In the United States, a 401(k) retirement savings plan allows a worker to save for retirement and have the savings invested while deferring current income taxes on the saved money and earnings until withdrawal. This type of plan is also known as a “traditional” 401(k).
Tax on 401(k)
Depending on whether the plan allows, employees can make contributions to the 401(k) on a pre-tax or post tax basis. With either pre-tax or after-tax contributions, earnings from investments in a 401(k) account (in the form of interest, dividends, or capital gains) are tax-deferred. The resulting compounding interest with delayed taxation is a major benefit of the 401(k) plan when held over long periods of time. Starting in the 2006 tax year, employees can also elect to designate contributions as a Roth 401(k) deduction. Similar to the provisions of a Roth IRA these contributions are made on an after-tax basis and all earnings on these funds not only are tax-deferred but could be tax-free upon a qualified distribution. However, to do so, the plan sponsor must amend the plan to make those options available.
For pre-tax contributions, the employee does not pay federal income tax on the amount of current income that he or she defers to a 401(k) account. For example, a worker who earns $50,000 in a particular year and defers $3,000 into a 401(k) account that year only recognizes $47,000 in income on that year’s tax return. Currently this would represent a near term $750 savings in taxes for a single worker, assuming the worker remained in the 25% marginal tax bracket and there were no other adjustments (e.g., deductions). The employee ultimately pays taxes on the money as he or she withdraws the funds, generally during retirement. The character of any gains (including tax-favored capital gains) are transformed into “ordinary income” at the time the money is withdrawn.
If the employee made after-tax contributions to the non-Roth 401k account, these amounts are commingled with the pre-tax funds and simply add to the non-Roth 401(k) basis. When distributions are made the taxable portion of the distribution will be calculated as the ratio of the non-Roth contributions to the total 401(k) basis. The remainder of the distribution is tax-free and not included in gross income for the year.
For accumulated after-tax contributions and earnings in a designated Roth account (Roth 401(k)), “qualified distributions” can be made tax-free. To qualify, distributions must be made more than 5 years after the first designated Roth contributions and not before the year in which the account owner turns age 59½, unless an exception applies as detailed in IRS code section 72(t). In the case of designated Roth contributions, the contributions being made on an after-tax basis means that the taxable income in the year of contribution is not decreased as it is with pre-tax contributions. Roth contributions are irrevocable and cannot be converted to pre-tax contributions at a later date. Administratively, Roth contributions must be made to a separate account, and records must be kept that distinguish the amount of contribution and the corresponding earnings that are to receive Roth treatment.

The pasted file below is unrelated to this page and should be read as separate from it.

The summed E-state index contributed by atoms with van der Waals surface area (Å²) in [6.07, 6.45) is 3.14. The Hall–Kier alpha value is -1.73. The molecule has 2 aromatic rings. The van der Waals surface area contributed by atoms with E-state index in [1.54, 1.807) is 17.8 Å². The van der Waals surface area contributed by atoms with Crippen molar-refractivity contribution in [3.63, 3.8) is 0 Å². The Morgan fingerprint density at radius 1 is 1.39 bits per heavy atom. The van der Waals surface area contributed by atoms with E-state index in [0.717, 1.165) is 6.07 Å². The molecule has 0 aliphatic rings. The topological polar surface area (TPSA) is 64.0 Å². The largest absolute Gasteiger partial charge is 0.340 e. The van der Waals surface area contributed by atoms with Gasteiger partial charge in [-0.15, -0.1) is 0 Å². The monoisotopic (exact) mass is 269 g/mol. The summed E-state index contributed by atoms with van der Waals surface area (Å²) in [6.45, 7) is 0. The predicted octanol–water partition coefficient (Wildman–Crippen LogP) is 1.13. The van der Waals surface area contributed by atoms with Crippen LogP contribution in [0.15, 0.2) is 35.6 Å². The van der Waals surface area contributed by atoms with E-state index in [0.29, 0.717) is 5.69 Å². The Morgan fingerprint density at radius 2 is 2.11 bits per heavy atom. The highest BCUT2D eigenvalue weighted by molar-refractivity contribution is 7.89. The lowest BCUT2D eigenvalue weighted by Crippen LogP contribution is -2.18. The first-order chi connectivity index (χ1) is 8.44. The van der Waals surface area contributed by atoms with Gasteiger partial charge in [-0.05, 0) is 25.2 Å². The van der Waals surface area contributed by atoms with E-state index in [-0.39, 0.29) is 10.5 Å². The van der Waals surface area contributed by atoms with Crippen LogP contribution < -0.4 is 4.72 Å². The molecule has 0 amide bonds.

Unlike the Roth IRA, there is no upper income limit capping eligibility for Roth 401(k) contributions. Individuals who find themselves disqualified from a Roth IRA may contribute to their Roth 401(k). Individuals who qualify for both can contribute the maximum statutory amounts into both plans (including both catch-up contributions if applicable).
Withdrawal of funds from 401(k)
Any withdrawal that is permitted before the age of 59½ is subject to an excise tax equal to ten percent of the amount distributed (on top of the ordinary income tax that has to be paid), including withdrawals to pay expenses due to a hardship, except to the extent the distribution does not exceed the amount allowable as a deduction under Internal Revenue Code section 213 to the employee for amounts paid during the taxable year for medical care (determined without regard to whether the employee itemizes deductions for such taxable year).
In any event any amounts are subject to normal taxation as ordinary income. Some employers may disallow one, several, or all of the previous hardship causes. Someone wishing to withdraw from such a 401(k) plan would have to resign from their employer. To maintain the tax advantage for income deferred into a 401(k), the law stipulates the restriction that unless an exception applies, money must be kept in the plan or an equivalent tax deferred plan until the employee reaches 59½ years of age. Money that is withdrawn prior to the age of 59½ typically incurs a 10% penalty tax unless a further exception applies
This penalty is on top of the “ordinary income” tax that has to be paid on such a withdrawal. The exceptions to the 10% penalty include: the employee’s death, the employee’s total and permanent disability, separation from service in or after the year the employee reached age 55, substantially equal periodic payments under section 72(t), a qualified domestic relations order, and for deductible medical expenses (exceeding the 7.5% floor). This does not apply to the similar 457 plan.
401(k) plans charge fees for administrative services, investment management services, and sometime outside consulting services. They can be charged to the employer, the plan participants or to the plan itself and the fees can be allocated on a per participant basis, per plan, or as a percentage of the plan’s assets. For 2011, the average total administrative and management fees on a 401(k) plan was 0.78 percent or approximately $250 per participant.
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